Wednesday, January 25, 2017


This early giallo film (an Italian genre which typically mixes elements from mysteries and crime thrillers with sex, gore and an elaborate visual style) is also considered the starting point for what became the slasher movie. Technically, it's an old-fashioned mystery or police drama at heart. A masked killer is stalking a fashion house, killing attractive female models. The police are called in and it's discovered that the first woman killed, Isabella, was keeping a diary filled with salacious secrets about the fashion house, but the diary is now missing. The owners of the house (Cameron Mitchell and Eva Bartok) seem a little lackadaisical about the other models' concerns for their wellbeing and the murders continue, with the killer apparently searching for the diary. The chief inspector (Thomas Reiner) puts all the men in and around the house, including Mitchell, in jail overnight but a murder occurs anyway. How many more will die before justice is served?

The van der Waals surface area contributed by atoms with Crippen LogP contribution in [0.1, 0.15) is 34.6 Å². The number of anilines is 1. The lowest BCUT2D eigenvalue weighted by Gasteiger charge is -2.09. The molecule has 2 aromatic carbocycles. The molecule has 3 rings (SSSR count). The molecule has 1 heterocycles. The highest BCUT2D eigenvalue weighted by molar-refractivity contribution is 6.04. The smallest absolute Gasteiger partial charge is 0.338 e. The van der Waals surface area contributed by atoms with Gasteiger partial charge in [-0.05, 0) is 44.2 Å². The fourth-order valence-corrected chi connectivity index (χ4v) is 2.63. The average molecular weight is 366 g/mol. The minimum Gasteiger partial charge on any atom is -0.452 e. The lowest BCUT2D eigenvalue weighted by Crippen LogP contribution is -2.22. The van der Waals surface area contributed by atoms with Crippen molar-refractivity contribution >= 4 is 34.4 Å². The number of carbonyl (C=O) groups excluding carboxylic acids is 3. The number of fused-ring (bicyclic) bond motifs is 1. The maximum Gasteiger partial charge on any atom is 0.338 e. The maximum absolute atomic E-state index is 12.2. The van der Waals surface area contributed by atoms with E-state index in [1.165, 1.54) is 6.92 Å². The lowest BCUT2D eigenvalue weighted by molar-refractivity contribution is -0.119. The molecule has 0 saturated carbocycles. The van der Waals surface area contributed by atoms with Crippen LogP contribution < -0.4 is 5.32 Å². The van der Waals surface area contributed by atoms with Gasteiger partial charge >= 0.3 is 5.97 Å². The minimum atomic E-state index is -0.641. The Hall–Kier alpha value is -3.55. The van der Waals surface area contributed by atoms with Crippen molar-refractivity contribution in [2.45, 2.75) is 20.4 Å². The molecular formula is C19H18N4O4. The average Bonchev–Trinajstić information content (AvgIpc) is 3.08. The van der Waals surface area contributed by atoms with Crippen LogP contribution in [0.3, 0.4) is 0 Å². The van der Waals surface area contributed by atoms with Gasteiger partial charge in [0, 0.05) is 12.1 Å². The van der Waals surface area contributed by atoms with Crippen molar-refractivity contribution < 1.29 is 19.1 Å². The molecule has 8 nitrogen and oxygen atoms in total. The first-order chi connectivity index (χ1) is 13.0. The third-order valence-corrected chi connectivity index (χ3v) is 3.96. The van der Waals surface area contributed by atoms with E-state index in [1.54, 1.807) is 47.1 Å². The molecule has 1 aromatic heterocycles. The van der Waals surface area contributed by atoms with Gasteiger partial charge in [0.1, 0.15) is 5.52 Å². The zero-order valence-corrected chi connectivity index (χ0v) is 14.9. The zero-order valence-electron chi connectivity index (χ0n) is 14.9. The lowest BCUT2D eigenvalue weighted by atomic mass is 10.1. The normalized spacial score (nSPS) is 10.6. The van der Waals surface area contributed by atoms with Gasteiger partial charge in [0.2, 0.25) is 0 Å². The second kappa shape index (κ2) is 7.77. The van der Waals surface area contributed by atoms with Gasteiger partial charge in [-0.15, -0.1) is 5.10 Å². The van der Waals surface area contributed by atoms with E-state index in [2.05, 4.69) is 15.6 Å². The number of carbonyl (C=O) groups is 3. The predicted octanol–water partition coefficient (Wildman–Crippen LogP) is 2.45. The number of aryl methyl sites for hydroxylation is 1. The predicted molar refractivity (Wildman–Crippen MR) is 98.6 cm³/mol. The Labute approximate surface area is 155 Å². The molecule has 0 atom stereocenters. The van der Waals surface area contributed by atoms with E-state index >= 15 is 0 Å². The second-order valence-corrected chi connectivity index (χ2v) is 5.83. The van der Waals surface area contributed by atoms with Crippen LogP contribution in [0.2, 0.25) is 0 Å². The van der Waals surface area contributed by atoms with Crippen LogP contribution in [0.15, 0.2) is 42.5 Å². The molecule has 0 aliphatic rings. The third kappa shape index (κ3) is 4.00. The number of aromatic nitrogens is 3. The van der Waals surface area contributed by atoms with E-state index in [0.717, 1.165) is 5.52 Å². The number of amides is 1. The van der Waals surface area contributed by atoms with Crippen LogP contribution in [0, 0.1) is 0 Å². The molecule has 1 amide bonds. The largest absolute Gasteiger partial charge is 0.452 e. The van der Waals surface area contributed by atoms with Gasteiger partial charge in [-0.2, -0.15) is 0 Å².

Well, if you paid attention to the Italian title (which is usually translated as "Six Women for the Murderer") you'll know. You'll also probably figure out at least part of the solution. But the entertainment value here isn't in the mystery, but in the creepy but gorgeous stalking and murder setpieces. Director Mario Bava indulges his talent for use of color both visually and symbolically. Whatever you may think of the portrayal of the murders (unsettling but not as graphic as would become common after 1978's HALLOWEEN), the film is, between use of color and use of the camera, stunning looking. I find most giallo movies to be claustrophobic—I'm not sure if it's camera angles or airless plotting or the artificial dubbing—and this one is as well, perhaps mostly because it all takes place in the fashion house or in the models' homes. Despite the large size of the rooms and the widescreen format of the film, the atmosphere still feels stifling, and that may well add to the overall tone of unease. Mitchell, Bartok and Reiner are fine, and not much in the way of emoting is asked of anyone else. You could probably turn the sound down on this and still enjoy it as visual art: the red mannequins with jet black hair, the deep shadows, the rich reds and purples, the use of mirrors and curtains. This is a cult classic that deserves to be given credit for launching a genre of horror film that lives on. [TCM]

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